UCLA suffered an early exit from March Madness. It might have signaled the end for Ben Howland as well.
By RAHSHAUN HAYLOCK FS West
AUSTIN, Texas -- If in fact it was his last game as the head coach at
UCLA, it was a goodbye Ben Howland would surely like to forget.
As it turns out all of the negative quotes Howland plastered throughout the UCLA locker room he hoped would be motivation, turned out to be correct.
With their coaches’ job presumably on the line, the 6th seed
Bruins gave a spiritless effort in an 83-63 loss to 11th seed
Minnesota (21-12) bringing their season to a screeching halt in the second round of the NCAA tournament.
The win was the largest ever in an NCAA tournament game for the
Golden Gophers. For the Bruins it signaled the end.
The end of Larry Drew II’s collegiate career and his one season at UCLA. Likely the end of the collegiate career of recently discovered 20-year old freshman Shabazz Muhammad.
And presumably the end of the 10-season Howland era in Westwood.
Asked following the game if he thought he coached his final game with UCLA, Howland responded “No comment. No, I can’t answer that.”
It appeared as if everything affecting the Bruins (25-10) came to a head on Friday night in Austin, Texas.
It was the Bruins second game without second leading scorer Jordan Adams but once again, they were out of sorts offensively. UCLA had no answer for the Minnesota zone in the first half, connecting on just 8-of-30 field goals.
“I said throughout the season, the one thing that could stop us would have been losing a key guy,” Howland said. “And that's what ended up happening to us down the stretch.”
If Muhammad were to have a bad night, Adams could be counted on to pick up the slack as he did a week ago in the Pac-12 tournament semifinals against Arizona. With no Adams, who would pick up the slack for Muhammad?
Muhammad and the rest of the UCLA starters were a dismal 3-of-23 from the field in the first half. The Pac-12’s Co-freshman of the Year missed all seven of his field goals and had just five points in the first half.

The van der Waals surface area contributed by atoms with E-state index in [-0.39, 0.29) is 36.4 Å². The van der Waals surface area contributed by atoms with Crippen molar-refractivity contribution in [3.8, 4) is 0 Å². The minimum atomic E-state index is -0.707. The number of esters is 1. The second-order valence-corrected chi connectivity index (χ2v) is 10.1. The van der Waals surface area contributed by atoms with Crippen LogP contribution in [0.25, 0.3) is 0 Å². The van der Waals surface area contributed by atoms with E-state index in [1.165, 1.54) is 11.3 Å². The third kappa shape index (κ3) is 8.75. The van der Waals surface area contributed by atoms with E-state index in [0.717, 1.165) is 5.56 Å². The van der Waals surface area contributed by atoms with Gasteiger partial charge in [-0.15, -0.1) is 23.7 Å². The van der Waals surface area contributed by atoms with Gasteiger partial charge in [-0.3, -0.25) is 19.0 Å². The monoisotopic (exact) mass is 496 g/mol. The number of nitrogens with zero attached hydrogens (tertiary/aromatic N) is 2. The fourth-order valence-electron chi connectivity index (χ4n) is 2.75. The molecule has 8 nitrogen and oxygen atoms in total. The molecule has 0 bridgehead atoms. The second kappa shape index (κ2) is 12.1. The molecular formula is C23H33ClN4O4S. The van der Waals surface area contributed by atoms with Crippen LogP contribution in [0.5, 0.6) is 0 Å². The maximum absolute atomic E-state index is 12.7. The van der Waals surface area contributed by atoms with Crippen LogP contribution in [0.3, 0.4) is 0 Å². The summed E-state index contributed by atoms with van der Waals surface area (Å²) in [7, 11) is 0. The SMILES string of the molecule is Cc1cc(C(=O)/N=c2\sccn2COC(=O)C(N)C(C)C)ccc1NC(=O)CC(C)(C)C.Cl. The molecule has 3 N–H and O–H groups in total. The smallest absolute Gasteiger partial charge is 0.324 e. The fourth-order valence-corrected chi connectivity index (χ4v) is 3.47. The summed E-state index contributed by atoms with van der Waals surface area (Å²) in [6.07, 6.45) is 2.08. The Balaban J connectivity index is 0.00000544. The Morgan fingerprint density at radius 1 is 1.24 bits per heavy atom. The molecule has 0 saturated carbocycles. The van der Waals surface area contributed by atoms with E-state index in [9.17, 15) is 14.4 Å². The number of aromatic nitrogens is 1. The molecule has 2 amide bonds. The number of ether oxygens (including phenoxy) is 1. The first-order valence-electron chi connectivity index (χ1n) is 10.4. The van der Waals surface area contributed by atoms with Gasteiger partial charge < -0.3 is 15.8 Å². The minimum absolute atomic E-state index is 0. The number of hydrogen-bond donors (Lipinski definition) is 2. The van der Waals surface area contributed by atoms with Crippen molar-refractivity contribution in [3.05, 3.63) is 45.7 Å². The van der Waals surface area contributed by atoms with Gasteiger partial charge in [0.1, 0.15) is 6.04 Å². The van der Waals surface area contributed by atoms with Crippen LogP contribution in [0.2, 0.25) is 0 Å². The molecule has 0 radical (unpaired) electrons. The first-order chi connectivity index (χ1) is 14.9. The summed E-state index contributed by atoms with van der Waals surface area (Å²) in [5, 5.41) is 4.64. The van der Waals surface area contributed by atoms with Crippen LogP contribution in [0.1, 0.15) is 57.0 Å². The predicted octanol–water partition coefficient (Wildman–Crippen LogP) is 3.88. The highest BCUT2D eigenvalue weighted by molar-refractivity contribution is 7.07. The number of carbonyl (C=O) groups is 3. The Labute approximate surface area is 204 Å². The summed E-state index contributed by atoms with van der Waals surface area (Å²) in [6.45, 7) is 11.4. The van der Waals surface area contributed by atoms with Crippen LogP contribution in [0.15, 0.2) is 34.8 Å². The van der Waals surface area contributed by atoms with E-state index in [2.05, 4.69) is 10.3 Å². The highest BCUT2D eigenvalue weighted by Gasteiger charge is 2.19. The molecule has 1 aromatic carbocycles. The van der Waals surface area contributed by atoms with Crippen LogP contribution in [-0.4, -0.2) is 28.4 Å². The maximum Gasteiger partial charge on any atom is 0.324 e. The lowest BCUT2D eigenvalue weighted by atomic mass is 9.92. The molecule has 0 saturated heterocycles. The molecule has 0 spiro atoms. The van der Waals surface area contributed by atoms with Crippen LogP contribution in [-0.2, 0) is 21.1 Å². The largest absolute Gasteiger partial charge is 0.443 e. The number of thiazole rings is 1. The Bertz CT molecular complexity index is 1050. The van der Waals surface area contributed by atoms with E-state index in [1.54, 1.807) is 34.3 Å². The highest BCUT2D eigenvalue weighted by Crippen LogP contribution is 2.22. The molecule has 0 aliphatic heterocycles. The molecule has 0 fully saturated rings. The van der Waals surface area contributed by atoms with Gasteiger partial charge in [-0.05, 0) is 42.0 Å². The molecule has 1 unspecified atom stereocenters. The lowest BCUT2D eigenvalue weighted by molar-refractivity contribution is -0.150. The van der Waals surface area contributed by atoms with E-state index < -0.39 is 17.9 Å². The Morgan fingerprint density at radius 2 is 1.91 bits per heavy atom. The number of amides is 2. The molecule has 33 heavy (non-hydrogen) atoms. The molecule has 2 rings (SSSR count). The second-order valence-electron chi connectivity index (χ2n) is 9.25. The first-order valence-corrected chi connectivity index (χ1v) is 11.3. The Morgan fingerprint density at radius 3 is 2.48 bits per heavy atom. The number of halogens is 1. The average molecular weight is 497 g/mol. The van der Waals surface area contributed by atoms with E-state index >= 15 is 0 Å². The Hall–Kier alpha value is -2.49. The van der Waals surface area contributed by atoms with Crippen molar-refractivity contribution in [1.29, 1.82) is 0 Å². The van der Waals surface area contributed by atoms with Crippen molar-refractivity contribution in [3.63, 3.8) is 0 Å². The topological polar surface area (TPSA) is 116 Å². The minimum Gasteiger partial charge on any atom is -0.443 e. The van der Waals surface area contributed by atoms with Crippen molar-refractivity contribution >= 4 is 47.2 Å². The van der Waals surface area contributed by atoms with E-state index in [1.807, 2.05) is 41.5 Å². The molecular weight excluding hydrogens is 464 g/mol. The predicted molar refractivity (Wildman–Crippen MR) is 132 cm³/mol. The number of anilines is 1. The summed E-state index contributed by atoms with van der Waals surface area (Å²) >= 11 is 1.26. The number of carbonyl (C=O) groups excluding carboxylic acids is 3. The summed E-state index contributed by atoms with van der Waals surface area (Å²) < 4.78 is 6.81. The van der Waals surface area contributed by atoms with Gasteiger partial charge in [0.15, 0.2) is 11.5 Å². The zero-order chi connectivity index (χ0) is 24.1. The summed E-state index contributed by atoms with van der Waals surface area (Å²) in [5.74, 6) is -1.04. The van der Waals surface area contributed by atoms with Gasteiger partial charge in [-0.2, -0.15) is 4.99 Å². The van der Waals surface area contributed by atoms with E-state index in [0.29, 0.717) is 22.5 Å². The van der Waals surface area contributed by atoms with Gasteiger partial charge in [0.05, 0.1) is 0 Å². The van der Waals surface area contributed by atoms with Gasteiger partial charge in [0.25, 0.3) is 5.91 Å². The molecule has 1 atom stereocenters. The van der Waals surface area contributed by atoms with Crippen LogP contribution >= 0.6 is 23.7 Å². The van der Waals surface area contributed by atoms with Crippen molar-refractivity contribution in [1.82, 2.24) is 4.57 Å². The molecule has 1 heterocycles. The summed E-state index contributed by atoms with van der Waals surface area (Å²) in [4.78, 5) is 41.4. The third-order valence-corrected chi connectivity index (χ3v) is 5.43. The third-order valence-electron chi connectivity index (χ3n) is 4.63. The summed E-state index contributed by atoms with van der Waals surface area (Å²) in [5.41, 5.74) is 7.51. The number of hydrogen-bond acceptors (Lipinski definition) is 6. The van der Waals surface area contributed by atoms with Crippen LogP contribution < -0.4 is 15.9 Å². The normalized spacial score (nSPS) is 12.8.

Kyle Anderson was scoreless in the first half. Travis Wear couldn’t be counted on after picking up his third personal foul at the 11:33 mark of the first half.
The first basket by a starter didn’t come until Drew II made a jumper to make it 14-13 with 9:53 left in the first half.
“It was off to a real tough start for us,” Muhammad said. “It is hard to play in the NCAA tournament. I think we had a lot of jitters coming out.”
Tony Parker, whom Howland said was going to be counted on to play double digit minutes with the rotation down to seven players, was in foul trouble as well with three first half fouls.
It was actually David Wear to step up with nine points off of the bench in the first half as the Bruins trailed by only 10 points at halftime, 35-25.
It was a first half of strange trends. Minnesota, eighth in the country in rebound margin, actually trailed the rebounding battle 20-16 in the first half. Meanwhile, UCLA didn’t have any fast break points, getting outscored 9-0 in that category in the first 20 minutes.
Muhammad woke up in the second half, connecting on 6-of-11 field goals and finishing with 20 points, but unfortunately for the Bruins, so did Minnesota’s Andre Hollins.
The Golden Gophers sophomore guard scored 23 of his game-high 28 points in the second half.
UCLA cut the Minnesota lead to five with 15:08 left in the second half but Hollins responded with back-to-back three point baskets to extend the lead to 11 points, 50-39 with 14:12 to play.
“After I hit those threes, it relieved the pressure a little bit from us, and then from then on we picked up the defensive intensity,” he said.
Hollins caught fire scoring 13 of 16 Minnesota points over a 5:29 span, while the Bruins never got going, shooting a season low 31.7 percent from the field.
Since going to three consecutive Final Fours from 2006-08, the Bruins have gone 2-3 in NCAA tournaments under Howland, with two of those losses coming by 20 points.